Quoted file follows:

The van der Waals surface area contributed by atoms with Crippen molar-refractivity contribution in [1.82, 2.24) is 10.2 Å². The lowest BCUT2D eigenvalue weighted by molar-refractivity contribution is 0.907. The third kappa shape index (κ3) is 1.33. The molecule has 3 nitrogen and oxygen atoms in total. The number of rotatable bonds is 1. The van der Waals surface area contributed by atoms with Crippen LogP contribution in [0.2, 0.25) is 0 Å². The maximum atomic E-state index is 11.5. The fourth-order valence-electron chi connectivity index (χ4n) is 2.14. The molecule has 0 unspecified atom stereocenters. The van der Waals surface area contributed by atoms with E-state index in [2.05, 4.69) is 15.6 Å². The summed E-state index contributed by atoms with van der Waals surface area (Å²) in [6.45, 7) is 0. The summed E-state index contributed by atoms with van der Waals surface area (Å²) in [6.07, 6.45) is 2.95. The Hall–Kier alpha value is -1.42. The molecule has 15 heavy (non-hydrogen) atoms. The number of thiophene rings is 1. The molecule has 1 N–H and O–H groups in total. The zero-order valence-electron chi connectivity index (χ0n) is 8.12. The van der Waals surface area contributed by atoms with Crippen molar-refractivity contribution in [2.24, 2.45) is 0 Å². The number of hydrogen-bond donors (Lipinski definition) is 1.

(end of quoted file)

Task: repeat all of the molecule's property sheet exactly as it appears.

The van der Waals surface area contributed by atoms with Crippen molar-refractivity contribution in [1.82, 2.24) is 10.2 Å². The lowest BCUT2D eigenvalue weighted by molar-refractivity contribution is 0.907. The third kappa shape index (κ3) is 1.33. The molecule has 3 nitrogen and oxygen atoms in total. The number of rotatable bonds is 1. The van der Waals surface area contributed by atoms with Crippen LogP contribution in [0.2, 0.25) is 0 Å². The maximum atomic E-state index is 11.5. The fourth-order valence-electron chi connectivity index (χ4n) is 2.14. The molecule has 0 unspecified atom stereocenters. The van der Waals surface area contributed by atoms with E-state index in [2.05, 4.69) is 15.6 Å². The summed E-state index contributed by atoms with van der Waals surface area (Å²) in [6.45, 7) is 0. The summed E-state index contributed by atoms with van der Waals surface area (Å²) in [6.07, 6.45) is 2.95. The Hall–Kier alpha value is -1.42. The molecule has 15 heavy (non-hydrogen) atoms. The number of thiophene rings is 1. The molecule has 1 N–H and O–H groups in total. The zero-order valence-electron chi connectivity index (χ0n) is 8.12. The van der Waals surface area contributed by atoms with Crippen molar-refractivity contribution in [2.24, 2.45) is 0 Å². The number of hydrogen-bond donors (Lipinski definition) is 1.